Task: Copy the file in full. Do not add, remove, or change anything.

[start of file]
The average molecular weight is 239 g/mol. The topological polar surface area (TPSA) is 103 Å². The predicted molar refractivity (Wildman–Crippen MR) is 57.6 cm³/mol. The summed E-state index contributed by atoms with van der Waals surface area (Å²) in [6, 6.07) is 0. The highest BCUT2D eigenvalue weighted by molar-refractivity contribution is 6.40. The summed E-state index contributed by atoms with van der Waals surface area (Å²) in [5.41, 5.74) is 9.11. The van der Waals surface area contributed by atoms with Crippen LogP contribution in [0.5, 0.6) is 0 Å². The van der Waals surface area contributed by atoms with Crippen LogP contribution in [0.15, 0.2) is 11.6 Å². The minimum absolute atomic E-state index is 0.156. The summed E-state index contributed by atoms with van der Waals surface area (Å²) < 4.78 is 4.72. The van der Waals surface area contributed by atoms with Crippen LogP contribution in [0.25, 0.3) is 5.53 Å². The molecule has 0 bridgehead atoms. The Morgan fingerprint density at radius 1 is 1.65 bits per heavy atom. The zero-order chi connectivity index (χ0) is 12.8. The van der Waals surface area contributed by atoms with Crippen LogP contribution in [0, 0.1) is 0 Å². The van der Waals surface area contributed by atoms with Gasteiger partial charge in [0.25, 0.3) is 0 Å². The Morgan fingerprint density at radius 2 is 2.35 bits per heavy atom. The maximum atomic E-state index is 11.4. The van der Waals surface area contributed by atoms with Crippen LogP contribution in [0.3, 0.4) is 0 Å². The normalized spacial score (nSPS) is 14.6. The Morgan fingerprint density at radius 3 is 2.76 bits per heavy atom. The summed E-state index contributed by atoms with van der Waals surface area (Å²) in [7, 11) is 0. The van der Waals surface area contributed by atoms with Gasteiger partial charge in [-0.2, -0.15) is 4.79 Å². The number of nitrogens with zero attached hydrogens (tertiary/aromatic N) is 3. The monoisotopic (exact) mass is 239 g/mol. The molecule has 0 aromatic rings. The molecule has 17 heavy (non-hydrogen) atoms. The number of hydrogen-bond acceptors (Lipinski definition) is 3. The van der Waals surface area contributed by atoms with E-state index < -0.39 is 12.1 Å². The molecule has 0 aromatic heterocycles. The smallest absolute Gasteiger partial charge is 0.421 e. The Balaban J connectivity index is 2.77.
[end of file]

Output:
The average molecular weight is 239 g/mol. The topological polar surface area (TPSA) is 103 Å². The predicted molar refractivity (Wildman–Crippen MR) is 57.6 cm³/mol. The summed E-state index contributed by atoms with van der Waals surface area (Å²) in [6, 6.07) is 0. The highest BCUT2D eigenvalue weighted by molar-refractivity contribution is 6.40. The summed E-state index contributed by atoms with van der Waals surface area (Å²) in [5.41, 5.74) is 9.11. The van der Waals surface area contributed by atoms with Crippen LogP contribution in [0.5, 0.6) is 0 Å². The van der Waals surface area contributed by atoms with Crippen LogP contribution in [0.15, 0.2) is 11.6 Å². The minimum absolute atomic E-state index is 0.156. The summed E-state index contributed by atoms with van der Waals surface area (Å²) < 4.78 is 4.72. The van der Waals surface area contributed by atoms with Crippen LogP contribution in [0.25, 0.3) is 5.53 Å². The molecule has 0 bridgehead atoms. The Morgan fingerprint density at radius 1 is 1.65 bits per heavy atom. The zero-order chi connectivity index (χ0) is 12.8. The van der Waals surface area contributed by atoms with Crippen LogP contribution in [0, 0.1) is 0 Å². The van der Waals surface area contributed by atoms with Gasteiger partial charge in [0.25, 0.3) is 0 Å². The Morgan fingerprint density at radius 2 is 2.35 bits per heavy atom. The maximum atomic E-state index is 11.4. The van der Waals surface area contributed by atoms with Crippen LogP contribution in [0.3, 0.4) is 0 Å². The normalized spacial score (nSPS) is 14.6. The Morgan fingerprint density at radius 3 is 2.76 bits per heavy atom. The summed E-state index contributed by atoms with van der Waals surface area (Å²) in [7, 11) is 0. The van der Waals surface area contributed by atoms with Gasteiger partial charge in [-0.2, -0.15) is 4.79 Å². The number of nitrogens with zero attached hydrogens (tertiary/aromatic N) is 3. The monoisotopic (exact) mass is 239 g/mol. The molecule has 0 aromatic rings. The molecule has 17 heavy (non-hydrogen) atoms. The number of hydrogen-bond acceptors (Lipinski definition) is 3. The van der Waals surface area contributed by atoms with E-state index < -0.39 is 12.1 Å². The molecule has 0 aromatic heterocycles. The smallest absolute Gasteiger partial charge is 0.421 e. The Balaban J connectivity index is 2.77.